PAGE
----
Pedro Pinho's photos find religion in Brazil’s queer rave scene
The Sao Paulo-based photographer draws parallels between his conservative Evangelical upbringing and the hedonistic parties he documents.
Photography Pedro Pinho
The electronic music festival Coro Fundo was still in full force as the sun rose outside the warehouse it occupied in Rio de Janeiro’s Gamboa neighbourhood. Pedro Pinho snapped a photo of a woman with fuschia pink hair stretching her hands towards a beam of light in worship. Similar to the churches he used to attend in his native Brazil, the photographer found revellers here reaching towards a state of transcendence. “When you worship, you are connecting to something that’s bigger than you, that you share with other people. And that makes your life better,” he says. “Electronic music is the same thing.”
For the better part of a decade, Pedro has documented queer-friendly nightlife scenes, like this one, where outsiders suppressed by the white, ruling elite in their daily lives find power in a collective experience. Moving in rapid repetition for long periods of time — in sync with thousands of other bodies — feels much like a religious ritual, he says. “It is a perfect place to remove your body physically from all that society is dictating on it, and connect to other bodies in different ways.”
“A lot of our perception of people comes from their bodies and the media is incessantly controlling people's bodies and [prescribing] how you should look,” Pedro adds. “Rave culture in Brazil is marked by a need to go against that.” In his images, one individual showcases a tattoo with the words “faggot” in gothic scripture, others flash boobs and bums in liberal fashion – a spectrum of gender identities celebrated. “It’s a place where you can go and find different people, shiny and at their best and be accepted for who they are.”
In the dilapidated downtown buildings of Sao Paulo, the green outskirts of Rio and on the idyllic beaches of Bahia, a cultural revolution is taking place in Brazil; one that is intrinsically political. Away from the swanky clubs of the rich city centres, an underground scene has emerged in the shadows, where nights run by the likes of Mamba Negra — an anti-capitalist collective helmed by Laura Diaz and Carol Schutzer, who try to ensure no white men are involved in the creation of their diverse, wild parties — and Batekoo, a Black centric rave and queer entertainment platform, celebrate diversity.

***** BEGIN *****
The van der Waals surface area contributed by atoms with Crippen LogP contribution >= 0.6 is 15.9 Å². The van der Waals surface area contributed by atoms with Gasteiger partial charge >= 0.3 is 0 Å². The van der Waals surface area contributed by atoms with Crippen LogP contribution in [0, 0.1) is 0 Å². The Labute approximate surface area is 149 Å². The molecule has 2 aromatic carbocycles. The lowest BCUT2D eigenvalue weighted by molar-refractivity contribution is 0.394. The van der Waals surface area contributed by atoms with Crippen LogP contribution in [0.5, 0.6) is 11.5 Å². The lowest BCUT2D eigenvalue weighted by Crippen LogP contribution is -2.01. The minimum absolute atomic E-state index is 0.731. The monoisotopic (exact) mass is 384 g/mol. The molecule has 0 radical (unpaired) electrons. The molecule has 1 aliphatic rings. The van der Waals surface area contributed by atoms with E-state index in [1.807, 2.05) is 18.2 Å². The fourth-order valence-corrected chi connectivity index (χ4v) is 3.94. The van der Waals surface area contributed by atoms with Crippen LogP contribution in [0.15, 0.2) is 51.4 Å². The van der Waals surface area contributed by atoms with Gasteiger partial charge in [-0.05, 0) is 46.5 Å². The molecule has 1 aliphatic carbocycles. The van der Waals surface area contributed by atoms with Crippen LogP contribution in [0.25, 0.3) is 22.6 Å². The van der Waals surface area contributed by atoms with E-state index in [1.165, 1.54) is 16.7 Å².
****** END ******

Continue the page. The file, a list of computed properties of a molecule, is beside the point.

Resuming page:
Since the far-right leader Jair Bolsonaro came to power in 2019, his government has been accused of “genocide” by indigenous communities been denounced for policies which devastate the environment, slashed public funds for musicians, filmmakers and artists in what seems to be a punishment for opposing him, decreased federal spending on public health, education and research in a way that affects those living with HIV/AIDS, and can be blamed for one of the world’s highest Covid death tolls (he claimed vaccines might turn recipients into alligators and massively under ordered the lifesaving drugs). As a result, raves have become politically engaged: used as a tool to educate people on a range of issues from race to gender, class, politics and gentrification, while offering a safe space for people to be their true selves.
“One thing that's really nice about Brazil is that it’s very diverse. Rave culture in Sao Paulo speaks to a lot of issues, just because those people are present in our communities,” Pedro says. “We are very conscious and take action on a lot of issues, especially how to think and occupy a city… Sao Paulo is a hard city for Black people to live in, so we do have to talk about that. It’s also a hard city for trans people.” Brazil currently tops the list of countries with the largest number of trans people killed every year. According to trans activist Bruna Benevides, author of a report by the National Association of Transvestites and Transsexuals, these deaths start “long before the trigger is pulled. It’s in the insults, the evictions from home, the lack of job opportunities, it’s at school where gender is never discussed.”
Rave’s celebration of outsiders resonated with the photographer, who as a gay Black man raised in the confines of Brazil’s conservative capital felt rejected by mainstream society and the religion at its core. “Everything that made me who I am, not just being gay, was considered a sin,” Pedro says. “Parties, going out, dancing, even though it's a part of our culture and a very important aspect of living in Brazil – religious people deny that and forbid that.”
When Pedro moved to Sao Paulo at the age of 24, a progressive government was in power and he found parties across the city, held in public squares that attracted everyone from office workers and street cleaners to queer artists and creatives. Music was celebrated rather than pushed to the fringes. Although times have changed, an underground scene still thrives through Pedro’s lens, as he captures intimate moments in the early hours of the morning when people have been dancing for hours and their inhibitions are long gone.
There’s nothing rigid or posed in his highly exposed shots, taken on an analog camera that chronicles an era that already feels nostalgic: a mix of bleached mullets and flower-embossed buzzcuts, bondage, latex club-fits and glittery makeup, strobe-lit dance floors that heave with dancers, and performers waving flares and flames. The images are intimate, his subjects captured as they would have been by a friend. And perhaps unsurprisingly many of the people he has photographed since the early 2010s have become friends or lovers. “You would meet the same people and they became your family after a while. People really took care of each other, just like in a church.”